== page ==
Since September 9, 2005, Sundays have been hard. Actually, the first Sunday after Simon was born wasn't hard - it was fun. I got to show off my new baby, and he would sleep soundly in his seat through church while people oohed and ahhed over him. About three weeks later, I began a slow spiraling journey into HATING Sundays. I'm sorry, it's true. Sundays became the least restful day for me, the day I felt least alive with the love of Christ.
This is what Sunday meant to me:
Wake up, get dressed in something nice. Dress the baby in something nice. Drive to church, where I was faced with a choice: either sit in the "cry room" with a cranky baby or drop him off in the nursery, and listen to him scream throughout the service. And then we went to India where there was no nursery, so I would sit outside in my nice clothes with my baby. Then my baby got old enough to throw temper tantrums. Recently, he got mad that it was time to go to children's church, and he threw his sippy cup at the head of the man sitting in front of us.
Oh yes, there are many friends, wonderful people I'd love to know. Maybe it's just my personality, but I have a difficult time connecting with people while I'm being tugged, whined at, and being repeatedly asked to go home.
Then Baby 2 arrives. Which means, we arrive at church. We sing happily for about 7 minutes. Then Simon has to pee and Taly has to eat and we end up in our separate corners of the church.
It begins to feel like you're going just to go, and you're not even sure whose benefit it is for anymore.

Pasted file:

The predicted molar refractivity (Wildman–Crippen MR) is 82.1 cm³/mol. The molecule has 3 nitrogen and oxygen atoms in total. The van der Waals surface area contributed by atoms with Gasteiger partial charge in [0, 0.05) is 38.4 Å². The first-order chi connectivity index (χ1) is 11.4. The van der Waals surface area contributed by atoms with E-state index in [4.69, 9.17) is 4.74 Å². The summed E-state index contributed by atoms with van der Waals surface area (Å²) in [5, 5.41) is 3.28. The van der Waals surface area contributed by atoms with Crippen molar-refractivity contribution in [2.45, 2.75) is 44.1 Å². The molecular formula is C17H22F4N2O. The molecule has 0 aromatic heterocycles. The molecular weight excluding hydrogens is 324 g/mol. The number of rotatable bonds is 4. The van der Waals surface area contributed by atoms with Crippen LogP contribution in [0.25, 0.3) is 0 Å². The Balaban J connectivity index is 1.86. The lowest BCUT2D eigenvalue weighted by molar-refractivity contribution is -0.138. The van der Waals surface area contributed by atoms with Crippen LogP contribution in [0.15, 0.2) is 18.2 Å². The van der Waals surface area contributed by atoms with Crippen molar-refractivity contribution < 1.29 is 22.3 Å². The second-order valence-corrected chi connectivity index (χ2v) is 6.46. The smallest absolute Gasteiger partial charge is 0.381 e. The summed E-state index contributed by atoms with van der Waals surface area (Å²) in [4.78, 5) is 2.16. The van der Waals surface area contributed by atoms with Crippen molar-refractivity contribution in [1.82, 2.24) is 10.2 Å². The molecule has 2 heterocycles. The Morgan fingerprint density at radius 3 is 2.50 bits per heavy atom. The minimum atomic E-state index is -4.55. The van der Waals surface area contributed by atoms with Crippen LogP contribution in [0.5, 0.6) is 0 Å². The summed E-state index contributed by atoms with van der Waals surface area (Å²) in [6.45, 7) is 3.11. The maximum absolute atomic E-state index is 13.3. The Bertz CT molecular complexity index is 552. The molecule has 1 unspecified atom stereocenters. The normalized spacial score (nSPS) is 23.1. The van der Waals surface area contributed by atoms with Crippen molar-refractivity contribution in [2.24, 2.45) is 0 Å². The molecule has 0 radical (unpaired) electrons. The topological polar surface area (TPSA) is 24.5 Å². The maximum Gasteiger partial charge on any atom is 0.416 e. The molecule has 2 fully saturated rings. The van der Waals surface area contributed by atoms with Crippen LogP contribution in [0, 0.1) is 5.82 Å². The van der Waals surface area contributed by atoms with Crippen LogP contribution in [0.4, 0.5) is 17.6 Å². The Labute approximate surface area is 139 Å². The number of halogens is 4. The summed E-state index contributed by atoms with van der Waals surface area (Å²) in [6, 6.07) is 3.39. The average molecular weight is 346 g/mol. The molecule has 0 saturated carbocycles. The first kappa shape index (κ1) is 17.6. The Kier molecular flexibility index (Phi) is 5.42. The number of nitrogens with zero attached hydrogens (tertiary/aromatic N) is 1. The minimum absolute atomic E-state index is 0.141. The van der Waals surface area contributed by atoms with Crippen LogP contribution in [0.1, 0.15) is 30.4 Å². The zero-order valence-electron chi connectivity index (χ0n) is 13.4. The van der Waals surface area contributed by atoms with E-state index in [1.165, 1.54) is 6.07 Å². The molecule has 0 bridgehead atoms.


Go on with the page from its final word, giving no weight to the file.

And then you come home. It's well past naptime, but no one's eaten lunch. The days of leisurely lunches with friends after church seem long gone.
And this has become my sabbath. It doesn't give me a break from my work, it ups the intensity of it. Not only do I have to me a mom, I have to do it in public, in an environment where everyone else seems to handle it just fine.
I have spent the last 3 years attending church partly out of duty and partly out of a sincere faith that God will meet me in my desire to raise my children in the church.
And then, last week, in a moment of desperation, we decided to do something drastic.
We went to early church. We woke up the kids, threw them in clothes, barely got our teeth brushed, and arrived at church way too early in our jeans. There is no children's church in this service, so we avoided that fight. Taly napped in my arms, while Simon drew on the bulletin. And, amazingly, when church ended, it was only 10:00. Why, we have time to go to Sunday School! Our usual battle with our traumatized three-year-old ended in hope because we knew that in Sunday School (versus Children's Church) the same sweet teacher would be there ever single week for Simon to feel secure (eventually). So, what the heck, let's stay! And with our babies safely stowed away in their classrooms, I found I actually had time for a few minutes to visit with friends and potential friends. Wow.
And then it was all over. And it was 11:00. We picked up an early lunch, and spent the rest of the morning at the park as a family. Home in time for naps for everybody.
And I felt rested. So, my life has changed. Early church it will be for us. We will likely battle over Sunday School for a while (as we battle over every child care opportunity). But, even on the toughest mornings, we will be home on time for naps. And if the Sabbath is for rest, that is very, very important